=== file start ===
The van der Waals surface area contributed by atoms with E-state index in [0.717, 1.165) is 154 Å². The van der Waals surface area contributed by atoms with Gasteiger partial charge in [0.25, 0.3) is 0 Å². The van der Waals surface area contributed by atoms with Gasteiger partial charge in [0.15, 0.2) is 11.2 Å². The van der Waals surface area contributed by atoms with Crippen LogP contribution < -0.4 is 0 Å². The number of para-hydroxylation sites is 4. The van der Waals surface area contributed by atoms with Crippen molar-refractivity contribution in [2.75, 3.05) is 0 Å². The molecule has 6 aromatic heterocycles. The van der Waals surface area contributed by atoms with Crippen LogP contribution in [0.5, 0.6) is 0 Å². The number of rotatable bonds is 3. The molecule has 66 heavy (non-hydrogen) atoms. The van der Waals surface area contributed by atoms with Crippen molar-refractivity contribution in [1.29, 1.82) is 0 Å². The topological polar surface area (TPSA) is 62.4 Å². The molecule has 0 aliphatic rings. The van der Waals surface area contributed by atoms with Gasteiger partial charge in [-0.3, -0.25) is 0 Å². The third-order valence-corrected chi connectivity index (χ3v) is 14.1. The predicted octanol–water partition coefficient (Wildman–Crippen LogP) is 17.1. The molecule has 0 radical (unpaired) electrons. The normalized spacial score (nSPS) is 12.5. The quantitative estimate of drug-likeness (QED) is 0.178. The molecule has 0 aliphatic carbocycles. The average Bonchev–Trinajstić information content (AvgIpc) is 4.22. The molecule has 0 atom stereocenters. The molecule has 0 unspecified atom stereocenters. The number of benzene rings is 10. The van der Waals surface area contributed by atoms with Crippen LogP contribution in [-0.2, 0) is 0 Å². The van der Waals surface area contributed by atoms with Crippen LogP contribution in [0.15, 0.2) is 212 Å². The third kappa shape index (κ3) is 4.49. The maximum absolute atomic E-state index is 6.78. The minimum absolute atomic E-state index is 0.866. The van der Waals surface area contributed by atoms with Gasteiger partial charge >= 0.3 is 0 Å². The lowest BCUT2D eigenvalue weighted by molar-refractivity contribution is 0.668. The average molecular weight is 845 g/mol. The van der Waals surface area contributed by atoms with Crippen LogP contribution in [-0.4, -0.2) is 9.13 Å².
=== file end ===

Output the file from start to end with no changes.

The van der Waals surface area contributed by atoms with E-state index in [0.717, 1.165) is 154 Å². The van der Waals surface area contributed by atoms with Gasteiger partial charge in [0.25, 0.3) is 0 Å². The van der Waals surface area contributed by atoms with Gasteiger partial charge in [0.15, 0.2) is 11.2 Å². The van der Waals surface area contributed by atoms with Crippen LogP contribution < -0.4 is 0 Å². The number of para-hydroxylation sites is 4. The van der Waals surface area contributed by atoms with Crippen molar-refractivity contribution in [2.75, 3.05) is 0 Å². The molecule has 6 aromatic heterocycles. The van der Waals surface area contributed by atoms with Crippen LogP contribution in [0.5, 0.6) is 0 Å². The number of rotatable bonds is 3. The molecule has 66 heavy (non-hydrogen) atoms. The van der Waals surface area contributed by atoms with Crippen molar-refractivity contribution in [1.29, 1.82) is 0 Å². The topological polar surface area (TPSA) is 62.4 Å². The molecule has 0 aliphatic rings. The van der Waals surface area contributed by atoms with Gasteiger partial charge in [-0.3, -0.25) is 0 Å². The third-order valence-corrected chi connectivity index (χ3v) is 14.1. The predicted octanol–water partition coefficient (Wildman–Crippen LogP) is 17.1. The molecule has 0 radical (unpaired) electrons. The normalized spacial score (nSPS) is 12.5. The quantitative estimate of drug-likeness (QED) is 0.178. The molecule has 0 aliphatic carbocycles. The average Bonchev–Trinajstić information content (AvgIpc) is 4.22. The molecule has 0 atom stereocenters. The molecule has 0 unspecified atom stereocenters. The number of benzene rings is 10. The van der Waals surface area contributed by atoms with Crippen LogP contribution in [-0.2, 0) is 0 Å². The van der Waals surface area contributed by atoms with Crippen LogP contribution in [0.15, 0.2) is 212 Å². The third kappa shape index (κ3) is 4.49. The maximum absolute atomic E-state index is 6.78. The minimum absolute atomic E-state index is 0.866. The van der Waals surface area contributed by atoms with Gasteiger partial charge >= 0.3 is 0 Å². The lowest BCUT2D eigenvalue weighted by molar-refractivity contribution is 0.668. The average molecular weight is 845 g/mol. The van der Waals surface area contributed by atoms with Crippen LogP contribution in [-0.4, -0.2) is 9.13 Å².